They could always kill her. Paris Summerskill. The name alone is enough to bring me out in a rash. Thing is, when they piloted NCIS: LA they had to remove and later kill the female boss. They can’t do the same again. She needs to die – or resign, I suppose – in part 2 of Red.
But enough of dear Paris for now.
It’s the spin-off idea I’m wanting to mention. I still feel LA is the weaker sibling of NCIS, except that this last year the writing has been better for LA. I suspect it’s because Shane Brennan is giving it most of his attention. And now he has come up with Red, the travelling NCIS unit. (Which doesn’t at all look like the Hollywood take on Rejseholdet. Oh, no.)
Nothing wrong with either spin-offs or stea… borrowing ideas. But I understand that Donald Bellisario – the wily old fox – had it written into his contract that he had rights on stuff that might happen later, even after he was got rid of. And whatever your opinion of his effect on NCIS or his departure, a contract is a contract. That he’s already rich enough not to need any spin-off related money has nothing to do with it.
(But, I do feel another spin-off might be taking spinning too far. On the other hand, a company that sits on the most popular show will want to get a larger piece of the cake if they can. I still feel small is beautiful. NCIS was best at the beginning. Bigger isn’t better.)
(Photo © CBS)
Posted in Television
Tagged Barrett Foa, Chris O'Donnell, Daniela Ruah, Donald Bellisario, Eric Christian Olsen, Kim Raver, Linda Hunt, LL Cool J, Miguel Ferrer, NCIS, NCIS: Los Angeles, Rejseholdet, Renée Felice Smith, Shane Brennan
Not surprisingly, some were better than others. Although we found ourselves making comparisons between fresh new writing as was the case for older new Doctor Who seasons, as well as for the earlier season of NCIS. Downton Abbey was OK-ish. Apart – obviously – for you-know-what. NCIS: Los Angeles felt more Christmassy than its big brother did.
Although, it was very noticeable that they had decided to throw in a little from many early NCIS seasons and stir well. Except maybe the stirring wasn’t done terribly thoroughly, after all.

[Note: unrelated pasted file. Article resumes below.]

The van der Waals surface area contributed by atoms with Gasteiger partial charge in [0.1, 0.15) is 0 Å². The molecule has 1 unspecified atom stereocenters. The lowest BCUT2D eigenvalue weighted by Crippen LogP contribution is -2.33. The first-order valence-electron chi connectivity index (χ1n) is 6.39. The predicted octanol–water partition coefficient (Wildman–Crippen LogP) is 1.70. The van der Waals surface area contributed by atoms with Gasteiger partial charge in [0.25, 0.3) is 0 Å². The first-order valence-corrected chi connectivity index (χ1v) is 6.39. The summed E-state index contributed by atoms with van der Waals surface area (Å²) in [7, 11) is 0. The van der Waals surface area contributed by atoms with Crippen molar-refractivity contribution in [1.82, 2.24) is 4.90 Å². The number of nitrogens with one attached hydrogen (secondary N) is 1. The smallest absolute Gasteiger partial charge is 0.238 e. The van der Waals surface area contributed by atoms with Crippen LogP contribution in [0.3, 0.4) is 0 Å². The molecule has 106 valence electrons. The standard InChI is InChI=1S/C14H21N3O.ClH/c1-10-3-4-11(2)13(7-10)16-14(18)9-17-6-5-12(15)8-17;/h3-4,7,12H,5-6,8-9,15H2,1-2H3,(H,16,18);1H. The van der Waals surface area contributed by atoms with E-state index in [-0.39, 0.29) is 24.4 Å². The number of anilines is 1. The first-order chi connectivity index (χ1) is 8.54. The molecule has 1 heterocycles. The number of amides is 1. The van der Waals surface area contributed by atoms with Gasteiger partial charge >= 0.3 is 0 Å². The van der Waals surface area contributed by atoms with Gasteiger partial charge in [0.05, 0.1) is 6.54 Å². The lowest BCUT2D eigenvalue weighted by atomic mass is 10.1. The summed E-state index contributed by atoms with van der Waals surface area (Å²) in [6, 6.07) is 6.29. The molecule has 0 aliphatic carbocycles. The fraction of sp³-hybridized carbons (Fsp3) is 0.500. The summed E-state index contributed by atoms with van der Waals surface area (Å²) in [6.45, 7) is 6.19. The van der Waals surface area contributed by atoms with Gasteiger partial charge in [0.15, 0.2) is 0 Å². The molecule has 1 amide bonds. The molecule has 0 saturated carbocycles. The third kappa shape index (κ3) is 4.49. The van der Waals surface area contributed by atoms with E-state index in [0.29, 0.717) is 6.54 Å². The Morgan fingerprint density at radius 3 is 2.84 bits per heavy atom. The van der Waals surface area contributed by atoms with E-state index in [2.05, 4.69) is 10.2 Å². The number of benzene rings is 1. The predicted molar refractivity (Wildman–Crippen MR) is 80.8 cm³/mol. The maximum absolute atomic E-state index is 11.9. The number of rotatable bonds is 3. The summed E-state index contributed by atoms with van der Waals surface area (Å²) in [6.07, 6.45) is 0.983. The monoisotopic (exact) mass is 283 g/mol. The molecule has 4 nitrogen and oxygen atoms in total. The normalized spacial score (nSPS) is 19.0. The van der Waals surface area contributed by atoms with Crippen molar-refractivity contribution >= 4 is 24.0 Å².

I don’t care for the Doctor’s new assistant. She’s spunky, but the chemistry between us is all wrong. And I trust there is now a country full of children who will scream at the mere idea of a snowman.
How could they end Downton Abbey like that? They did, though, didn’t they? Someone here was disappointed it wasn’t a wintry episode, but when you’ve seen one snow scene, you’ve seen them all. And all that Scottish deer-stalking will suit the Americans just fine. Long live Mrs Patmore and her patés!
So, L A was an early NCIS medley with a Christmas twist. But at least once they’d sorted out the drugs on the ship (I just couldn’t get over the L A gang being on a boat in the first place) they went a little Christmassy. To my mind Nell didn’t need fake elf ears. Besides, didn’t she go from very sad to surprisingly chirpy very quickly?
But NCIS, oh, NCIS… What shall we do about you? This was an over sugary episode with too many cute scenes. I almost didn’t mind DiNozzo Sr being back. Again. He was almost more rational than Jr. And the sight of Junior’s bed is now forever etched on my mind. His flat was gorgeous, but was it him?
As for the goldfish… Or the snickerdoodles. Well.
Perhaps get Steven Moffat to write the next episode?
Posted in Television
Tagged Barrett Foa, Brian Dietzen, Chris O'Donnell, Christmas, Cote de Pablo, Dan Stevens, Daniela Ruah, David McCallum, Doctor Who, Downton Abbey, Eric Christian Olsen, Hugh Bonneville, Linda Hunt, LL Cool J, Maggie Smith, Mark Harmon, Matt Smith, Michael Weatherly, NCIS, NCIS: Los Angeles, Pauley Perrette, Renée Felice Smith, Sean Murray, Steven Moffat
So, what do we think of the new season of NCIS: Los Angeles? The fact that I haven’t blogged about it yet could be an indication. That’s two months with little inclination to say, well, anything.
In fact, watching the second half of the double episode – which strangely was split over a the gap week of the US election – I had some difficulty remembering what the first half had been about. I recalled it as soon as we had the ‘previously on…’ bit, but in the two weeks I’d not given it enough thought to help me remember.
I enjoy watching it still. I look forward to a new week with both the shows. But something has been lost. Wondered if the timing over the election week was done in case viewers forgot about them, and only a double episode would guarantee our return?
Didn’t feel comfortable with the way Sam’s life developed last week. It can only lead to grief, or maybe incredulity. And what kind of end was that? It didn’t say it would be continued, so I’m guessing it really was an end.
Nell and Eric need to stop the flirting. On or off; either is fine. The middle ground isn’t. Granger is growing on me. Time to stop hating the man, perhaps?
(Photo © CBS)
If it’s May, then Hetty will resign.
Well, that was another explosive and deadly finale. Possibly deadlier than NCIS, because we lost two agents for certain, but at least they didn’t have the nerve to kill off Nate. Other than that, they are fond of killing off people we sort of know, and might be attached to. It’s a sneaky way of doing it. Use minor recurring characters, allowing the viewers to form a bond, but make them so minor that you can kill some off without compunction. And one of them doesn’t even get credited on IMDb. Some death.